Being an international student in Evenstad!

Being an international student here? That’s nothing unusual, first of all. Here are many international students, especially in the master program. I think about 25 % of all students here are not from Norway. Even, if students from abroad are nothing special here, mixed classes with people with very different backgrounds and nationalities brings a unique climate into the classroom. We all have our focus and our point of view, shaped partly by our personal character, but partly also by the culture we grew up in – and bring our story with us to Norway, into the forest and the snow –  to Evenstad.

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View on Evenstad from above (Tronkeberget)

After twenty years in Germany, I felt myself everything else than very german. I did not have so much sympathy with this country – which is already a typical german characteristic – I found out later.

But suddenly, outside of Germany, I felt other peoples reactions to my behaviour and views. First in Cyprus, where I spent one semester with practical work: When I got upset about plastic cups («typical german environmentalism»). When I was five minutes too early at work and waiting for the door to open («typical german»). When I got upset with children, because they were “playing”  with a cat («germans and their wired relationship to animals»). Because then I was really, really german, people told me.

In Norway, things are a bit different from Cyprus for me. The cultures seem to be closer to each other and it is much easier for me. But also here, I have some moments, that make me think about my own views: In the beginning I felt very strange about the omni- presence of hunting. Coming from a curriculum, in which most of the students were vegetarians or vegans and hunters had not the best reputation, I was surprised to find such a different behavior in studies, which seemed so similar. But after a while, I could solve this riddle. Both, hunting and vegetarianism, are what follows admiration and love to nature and the distance to industrialized and harmful livestock production (This is a very, very short summary of a very, very complex topic!). But after all: Nature, the relationship to it and also being in it  seems to be rougher, but not less loving.

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Einy Brænd doing the fieldwork &  me taking the picture.

Another funny, even famous topic (as it is treated as a subject in the book Navigating Environmental Attitudes  by Tom Heberlein; also very readable if you do not study this stuff!) is catch-and-release fishing. We talked about the cultural differences that exists between Norway / America and Germany / Switzerland in one of our courses: Human Dimensions in Ecosystem Management. And also here, I was so german suddenly.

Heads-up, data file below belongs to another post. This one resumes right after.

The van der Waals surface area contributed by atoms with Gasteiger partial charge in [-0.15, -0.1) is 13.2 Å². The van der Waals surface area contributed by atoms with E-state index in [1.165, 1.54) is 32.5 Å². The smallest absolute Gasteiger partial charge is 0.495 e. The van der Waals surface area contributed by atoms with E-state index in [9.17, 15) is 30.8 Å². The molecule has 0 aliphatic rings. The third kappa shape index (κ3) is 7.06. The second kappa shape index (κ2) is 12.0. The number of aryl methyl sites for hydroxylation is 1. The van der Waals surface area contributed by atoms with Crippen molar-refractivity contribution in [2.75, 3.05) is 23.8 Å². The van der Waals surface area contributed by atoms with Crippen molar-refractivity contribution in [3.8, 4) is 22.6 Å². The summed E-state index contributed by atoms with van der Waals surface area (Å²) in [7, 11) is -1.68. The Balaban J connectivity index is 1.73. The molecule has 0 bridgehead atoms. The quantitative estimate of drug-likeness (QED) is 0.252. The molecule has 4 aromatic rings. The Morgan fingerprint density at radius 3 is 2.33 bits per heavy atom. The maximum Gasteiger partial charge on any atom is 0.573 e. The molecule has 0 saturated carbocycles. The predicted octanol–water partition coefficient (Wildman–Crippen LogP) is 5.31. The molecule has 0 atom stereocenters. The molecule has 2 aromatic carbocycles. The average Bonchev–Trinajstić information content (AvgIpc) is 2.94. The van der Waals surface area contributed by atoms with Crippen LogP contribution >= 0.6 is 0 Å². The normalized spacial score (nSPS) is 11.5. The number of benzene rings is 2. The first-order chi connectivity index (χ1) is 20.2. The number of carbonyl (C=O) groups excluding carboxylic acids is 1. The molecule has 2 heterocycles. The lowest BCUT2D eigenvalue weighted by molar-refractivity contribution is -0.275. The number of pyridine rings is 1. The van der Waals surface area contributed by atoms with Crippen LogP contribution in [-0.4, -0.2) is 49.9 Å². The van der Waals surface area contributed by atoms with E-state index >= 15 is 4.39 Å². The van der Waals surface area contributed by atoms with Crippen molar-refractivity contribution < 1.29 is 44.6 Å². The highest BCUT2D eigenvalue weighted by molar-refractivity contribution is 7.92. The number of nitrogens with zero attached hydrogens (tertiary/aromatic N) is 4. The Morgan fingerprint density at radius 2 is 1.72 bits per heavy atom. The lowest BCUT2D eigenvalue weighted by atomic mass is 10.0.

In Germany and Switzerland, catch & release is forbidden, because it is not compatible with our animal-welfare law and neither with our moral judgment, as it seems. I feel it as a useless, painful procedure, because I see the individual fish.

But when I think more or rather different about it:  On the other hand, if we concentrate on viability of fish populations – yes, then it makes sense. And also from an economical point of view, when regions have their main income from fishery – it makes sense. And again: Prohibition of it and the promotion of catch and release fishing are both an outcome of an “ecological correct” intention. Good intentions can lead to very different solutions.

My conclusion here: It is good to be an exchange student anyway: To understand yourself and the influence of culture on your own personality and behaviour better. I learned to be more quiet, to wait, to observe what is around me and as well, what is within me. If you can imagine (and maybe especially, if you can’t) – maybe it’s time to get out of your city or your country for a while.

Actually, at the moment I am back in Germany to visit some spring and green grass. But I am looking forward, to come back to Norway and to Evenstad in some days.

Even if the carrots our garden produces do not feed me for too long, I like to remember them as a beautiful product of our garden from last summer. Let’s hope for a nice spring and some warm sun… for us, and the small carrots to grow again some day! 🙂

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Vi sees –  og ha en veldig fin påske!

L.

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